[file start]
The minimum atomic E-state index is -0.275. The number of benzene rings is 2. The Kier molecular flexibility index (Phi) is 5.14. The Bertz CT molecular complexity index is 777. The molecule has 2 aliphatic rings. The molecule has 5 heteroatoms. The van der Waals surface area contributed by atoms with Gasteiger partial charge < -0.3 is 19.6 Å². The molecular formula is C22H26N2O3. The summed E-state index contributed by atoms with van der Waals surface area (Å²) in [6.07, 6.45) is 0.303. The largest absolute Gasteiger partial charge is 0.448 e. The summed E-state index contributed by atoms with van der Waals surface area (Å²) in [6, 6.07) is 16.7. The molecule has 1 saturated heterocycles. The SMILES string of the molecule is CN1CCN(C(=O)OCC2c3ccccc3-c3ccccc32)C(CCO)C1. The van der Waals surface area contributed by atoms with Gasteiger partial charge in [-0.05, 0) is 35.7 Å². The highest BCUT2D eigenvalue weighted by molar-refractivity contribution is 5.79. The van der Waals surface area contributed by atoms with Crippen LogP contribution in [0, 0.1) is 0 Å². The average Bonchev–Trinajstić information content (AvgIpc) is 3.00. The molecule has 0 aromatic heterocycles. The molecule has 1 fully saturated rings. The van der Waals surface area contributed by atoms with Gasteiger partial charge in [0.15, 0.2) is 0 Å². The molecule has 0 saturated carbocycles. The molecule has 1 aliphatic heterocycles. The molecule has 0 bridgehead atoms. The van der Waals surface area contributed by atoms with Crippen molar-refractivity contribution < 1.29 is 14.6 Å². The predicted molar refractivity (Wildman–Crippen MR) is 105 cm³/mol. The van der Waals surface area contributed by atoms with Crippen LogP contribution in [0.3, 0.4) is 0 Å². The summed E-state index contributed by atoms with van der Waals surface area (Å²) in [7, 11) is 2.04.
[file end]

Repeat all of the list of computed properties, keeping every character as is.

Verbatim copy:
The minimum atomic E-state index is -0.275. The number of benzene rings is 2. The Kier molecular flexibility index (Phi) is 5.14. The Bertz CT molecular complexity index is 777. The molecule has 2 aliphatic rings. The molecule has 5 heteroatoms. The van der Waals surface area contributed by atoms with Gasteiger partial charge < -0.3 is 19.6 Å². The molecular formula is C22H26N2O3. The summed E-state index contributed by atoms with van der Waals surface area (Å²) in [6.07, 6.45) is 0.303. The largest absolute Gasteiger partial charge is 0.448 e. The summed E-state index contributed by atoms with van der Waals surface area (Å²) in [6, 6.07) is 16.7. The molecule has 1 saturated heterocycles. The SMILES string of the molecule is CN1CCN(C(=O)OCC2c3ccccc3-c3ccccc32)C(CCO)C1. The van der Waals surface area contributed by atoms with Gasteiger partial charge in [-0.05, 0) is 35.7 Å². The highest BCUT2D eigenvalue weighted by molar-refractivity contribution is 5.79. The van der Waals surface area contributed by atoms with Crippen LogP contribution in [0, 0.1) is 0 Å². The average Bonchev–Trinajstić information content (AvgIpc) is 3.00. The molecule has 0 aromatic heterocycles. The molecule has 1 fully saturated rings. The van der Waals surface area contributed by atoms with Gasteiger partial charge in [0.15, 0.2) is 0 Å². The molecule has 0 saturated carbocycles. The molecule has 1 aliphatic heterocycles. The molecule has 0 bridgehead atoms. The van der Waals surface area contributed by atoms with Crippen molar-refractivity contribution < 1.29 is 14.6 Å². The predicted molar refractivity (Wildman–Crippen MR) is 105 cm³/mol. The van der Waals surface area contributed by atoms with Crippen LogP contribution in [0.3, 0.4) is 0 Å². The summed E-state index contributed by atoms with van der Waals surface area (Å²) in [7, 11) is 2.04.